Ritonavir, also known as Norvir, is a type of medicine called a protease inhibitor (PI). PIs act by blocking protease, a protein that HIV needs to make more copies of itself. Ritonavir was approved by the FDA on March 1, 1996, for use with other antiretroviral agents in the treatment of HIV infection in adults and children 2 years of age or older. Ritonavir is now approved with other anti-HIV drugs in the treatment of HIV-1 infection in children in individuals over 1 month in age. Studies have shown that ritonavir works as a booster for some other PIs. Taking ritonavir makes it possible to take a lower dose of the other PIs. This medicine does not cure or prevent HIV infection or AIDS and does not reduce the risk of passing the virus to other people.
As the scientific community scrambles to find a drug that can effectively treat tens of thousands of patients sickened by a new respiratory virus, they are trying some surprising remedies: medicines targeting known killers like HIV, Ebola and malaria.
Researchers from the University of North Carolina at Chapel Hill have developed a unique new multi-drug delivery system that could p-rove to be useful for persons who need to take several drugs in a day as part of a regimen.
Like that famous bowl of porridge, when leptin levels are "just right" they help protect our cardiovascular health, scientists say.
The U.S. Food and Drug Administration today approved Annovera (segesterone acetate and ethinyl estradiol vaginal system), which is a combined hormonal contraceptive for women of reproductive age used to prevent pregnancy and is the first vaginal ring contraceptive that can be used for an entire year.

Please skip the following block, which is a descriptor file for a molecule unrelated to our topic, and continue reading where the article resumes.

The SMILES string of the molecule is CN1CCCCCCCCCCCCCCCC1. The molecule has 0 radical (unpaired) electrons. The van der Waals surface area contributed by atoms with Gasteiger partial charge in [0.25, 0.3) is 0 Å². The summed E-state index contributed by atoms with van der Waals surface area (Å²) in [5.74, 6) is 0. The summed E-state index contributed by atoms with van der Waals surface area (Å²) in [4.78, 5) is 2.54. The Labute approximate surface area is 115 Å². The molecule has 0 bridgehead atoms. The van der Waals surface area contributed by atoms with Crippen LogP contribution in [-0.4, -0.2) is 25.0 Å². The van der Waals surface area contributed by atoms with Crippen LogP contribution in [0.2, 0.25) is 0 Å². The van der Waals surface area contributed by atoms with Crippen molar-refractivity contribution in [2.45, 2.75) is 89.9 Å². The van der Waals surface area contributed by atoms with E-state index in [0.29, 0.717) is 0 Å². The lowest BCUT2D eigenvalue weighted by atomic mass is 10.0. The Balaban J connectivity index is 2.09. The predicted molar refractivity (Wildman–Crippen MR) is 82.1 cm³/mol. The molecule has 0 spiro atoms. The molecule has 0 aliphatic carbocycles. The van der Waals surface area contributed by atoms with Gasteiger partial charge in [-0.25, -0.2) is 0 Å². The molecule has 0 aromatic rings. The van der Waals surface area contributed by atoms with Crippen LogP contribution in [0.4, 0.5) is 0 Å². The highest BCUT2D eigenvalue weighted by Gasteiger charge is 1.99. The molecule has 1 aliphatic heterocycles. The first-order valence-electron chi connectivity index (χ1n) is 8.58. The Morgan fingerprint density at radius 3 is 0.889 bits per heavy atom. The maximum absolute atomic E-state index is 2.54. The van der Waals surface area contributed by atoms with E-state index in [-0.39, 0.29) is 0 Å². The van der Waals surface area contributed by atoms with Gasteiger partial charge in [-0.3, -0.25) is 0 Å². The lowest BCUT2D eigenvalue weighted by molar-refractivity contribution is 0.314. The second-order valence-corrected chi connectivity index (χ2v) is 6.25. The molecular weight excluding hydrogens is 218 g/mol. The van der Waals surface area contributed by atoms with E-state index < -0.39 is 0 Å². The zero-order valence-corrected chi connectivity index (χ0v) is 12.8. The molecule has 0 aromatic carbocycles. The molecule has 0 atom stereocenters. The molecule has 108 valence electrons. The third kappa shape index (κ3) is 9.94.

New guidelines for Canada have been published in the Canadian Medical Association Journal online this week that outline the use of new anti-HIV medications among high risk populations who are at risk of contracting HIV from getting the dreaded infection. These new guidelines aim to provide the clinicians with resources and support he added.
Gilead Sciences, Inc. today announced that the U.S. Food and Drug Administration has approved updated labeling for Epclusa (sofosbuvir 400mg/velpatasvir 100mg), the first all-oral, pan-genotypic, once-daily single tablet regimen (STR) for the treatment of adults with chronic hepatitis C virus (HCV) infection, to include use in patients co-infected with HIV.
The non-profit research and development organization Drugs for Neglected Diseases initiative has released results of a study in South Africa that will make it easier for healthcare workers to treat children living with HIV who are co-infected with tuberculosis.
Antiretroviral drugs have been life-changing therapies for HIV patients, but they can have significant side effects.
A study conducted by Canadian and Australian researchers shows that nearly everywhere in Canada, the provinces and territories impose obstacles to reimbursement of new direct-acting antivirals (DAA) to treat hepatitis C by because of their cost.
It probably isn't surprising to read that pharmaceutical drugs don't always do what they're supposed to. Adverse side effects are a well-known phenomenon and something many of us will have experienced when taking medicines.